From the power of 5G to the end of the SIM: a conversation with Sierra Wireless CEO Phil Brace

From the power of 5G to the end of the SIM: a conversation with Sierra Wireless CEO Phil Brace

While the technology industry is still grappling with pandemic-induced problems such as the supply chain crisis, there is still much to be excited about, including the growth of smart cities, artificial intelligence and hybrid cloud solutions. In this interview, BDOin the UK partner Jonathan Rowan talks with Phil Brace, just ten months into his new post as Chief Executive Officer at Sierra Wireless, about issues such as post-pandemic strategy, the 5G boom and today’s connected economy.

As a leading IoT [Internet of Things] wireless provider, what are your priorities and strategic imperatives for the next three to five years? 

I’m looking to improve the operational performance of the business. We’ve been through a challenging time with the pandemic. We had supply chain issues and chip shortages, but we haven't let the crisis go to waste. We're now in a situation where demand is much greater than supply. For me, priority number one is to get the company operating profitably. Priority number two is to start evaluating the portfolio businesses. 

Building a recurring revenue stream and increasing our software content will be a key part of our strategy. I'm focused on building the company holistically and making sure that what we do in the recurring space really makes sense for our customers, for us, and is in line with where we want to go.

Can you expand on where you want to go as a business?

We need to build a fantastic value proposition in each layer and each product. We need to build great modules and we need to build great routers. There’s a value proposition for us to go in and offer that, but we also need to open up our managed connectivity services too. We're not that big in the managed connectivity market yet, so we need to open that up to everybody—it’s a global proposition. 

We’ve got a great value proposition for our managed connectivity, and we should be able to put that into anybody's hardware. If all you're going to do is sell your solution to the people who only buy your hardware, it’s too narrow. Our goal is to make sure that we are building competitive and comprehensive solutions.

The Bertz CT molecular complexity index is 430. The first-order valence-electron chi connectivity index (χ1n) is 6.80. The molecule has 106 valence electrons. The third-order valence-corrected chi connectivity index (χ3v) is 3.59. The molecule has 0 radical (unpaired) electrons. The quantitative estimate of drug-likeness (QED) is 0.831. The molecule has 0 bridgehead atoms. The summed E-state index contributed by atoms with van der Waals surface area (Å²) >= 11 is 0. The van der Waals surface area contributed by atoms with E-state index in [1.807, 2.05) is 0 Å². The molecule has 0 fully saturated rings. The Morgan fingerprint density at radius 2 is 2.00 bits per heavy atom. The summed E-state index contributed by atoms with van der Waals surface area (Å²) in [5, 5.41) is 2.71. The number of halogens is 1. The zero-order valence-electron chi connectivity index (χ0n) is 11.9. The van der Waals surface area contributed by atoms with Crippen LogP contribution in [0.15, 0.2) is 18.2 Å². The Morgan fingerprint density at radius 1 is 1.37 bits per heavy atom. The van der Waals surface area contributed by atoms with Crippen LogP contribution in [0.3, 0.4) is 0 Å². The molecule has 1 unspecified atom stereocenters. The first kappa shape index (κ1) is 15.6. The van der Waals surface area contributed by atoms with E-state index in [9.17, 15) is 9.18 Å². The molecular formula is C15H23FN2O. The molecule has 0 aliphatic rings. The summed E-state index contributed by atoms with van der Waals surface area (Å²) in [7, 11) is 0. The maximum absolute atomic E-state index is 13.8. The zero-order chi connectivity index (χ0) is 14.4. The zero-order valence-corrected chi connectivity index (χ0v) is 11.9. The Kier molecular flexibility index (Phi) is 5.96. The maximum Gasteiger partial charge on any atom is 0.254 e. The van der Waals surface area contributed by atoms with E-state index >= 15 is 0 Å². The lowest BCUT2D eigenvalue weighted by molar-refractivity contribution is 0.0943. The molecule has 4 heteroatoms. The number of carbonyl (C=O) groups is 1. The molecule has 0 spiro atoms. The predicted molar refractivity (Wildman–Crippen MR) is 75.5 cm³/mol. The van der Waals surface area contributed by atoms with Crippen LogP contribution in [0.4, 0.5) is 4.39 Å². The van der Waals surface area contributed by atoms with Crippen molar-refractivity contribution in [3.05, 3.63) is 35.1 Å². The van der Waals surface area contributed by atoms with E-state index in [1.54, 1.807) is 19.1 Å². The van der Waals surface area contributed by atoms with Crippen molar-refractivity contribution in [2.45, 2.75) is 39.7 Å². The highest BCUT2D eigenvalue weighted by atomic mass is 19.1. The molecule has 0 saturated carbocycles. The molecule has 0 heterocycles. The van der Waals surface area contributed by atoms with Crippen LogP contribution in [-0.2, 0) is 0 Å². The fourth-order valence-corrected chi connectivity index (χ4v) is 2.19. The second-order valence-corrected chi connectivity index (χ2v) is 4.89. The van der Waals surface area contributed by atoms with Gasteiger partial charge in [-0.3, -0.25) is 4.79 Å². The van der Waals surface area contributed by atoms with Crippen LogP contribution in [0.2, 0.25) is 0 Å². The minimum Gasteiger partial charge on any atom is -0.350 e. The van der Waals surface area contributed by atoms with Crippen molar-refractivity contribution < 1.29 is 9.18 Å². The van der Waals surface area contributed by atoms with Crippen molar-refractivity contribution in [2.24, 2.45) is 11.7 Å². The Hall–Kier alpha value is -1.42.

When it comes to innovation, what are you excited about? 

We launched some very innovative products recently. Our XR router, our new 5G enterprise router, is on track to be our fastest ramping product, and our new hybrid cloud software management and 5G modules are also getting great reviews. 5G is one of the main things that is getting me really excited this year. Looking forward, we probably have a ten-year horizon of new applications and new deployments in 5G. 

On the connectivity side, what I like is our new smart and enhanced connectivity options, along with eUICC [embedded universal integrated circuit card], which in the long term will replace the physical SIM [Subscriber Identity Module]. Ease of use will go up significantly from a customer point of view. Overall, there are lots of things on the horizon that are going to be growth drivers for us and the wider IoT market. 

I completely agree with your point about 5G—but how quickly will 2G, 3G and perhaps even 4G modules be phased out? 

We’ve already started to see 2G/3G being phased out in the US. 4G will be around for a long time. What’s also interesting is the emergence of new technologies that ride on 5G. For example, 5G Red Cap (Reduced Capacity) should allow for significantly reduced costs and power compared to today’s 5G broadband solutions, which will help a lot because most IoT devices need to optimized for both power and cost.

With the world emerging from the pandemic, and supply chain issues being resolved, what’s your outlook in terms of global markets?

The US will continue to be a massive market for us. That’s one of the areas I'm excited about in terms of growth. If you look at where we are in the enterprise space, we're strong. We have a great presence in a lot of the first responders. Given that we have a long list of customer references and use cases, there should be no excuse why we're not like that in every country, particularly in Europe. I'm excited about the growth potential there. 

Our smart connectivity business is growing particularly well in Asia, Australia and New Zealand and is also growing well in Europe. What makes our smart connectivity proposition unique is it's one SIM, and depending on which country you go to, it'll pick the best network for you. The US is dominated by major national carriers so it’s less of a compelling proposition there, but it’s a strong proposition in Europe and many other parts of the world where the mobile operator landscape is more fragmented. 

In terms of 5G-related trends driving growth, something that’s increasingly being discussed and deployed is private networks. What are your thoughts? 

Everybody's talking about it, and everybody likes it but like everything there's a cost involved, so the benefits need to be weighed against those costs. I suspect it’s going to go through a cycle, like with any technology, where everyone gets excited and considers investing in private networks, but then the number of people that deploy them is smaller. I do believe it’s an opportunity for us though, because in this environment, where you're constantly worried about security, it could be very important. We're seeing a lot of interest domestically as well as in Europe in this area.

Do you see an opportunity for strategic partnerships in this area, for example to be able to say, here's an integrated IoT solution in a private network deployment?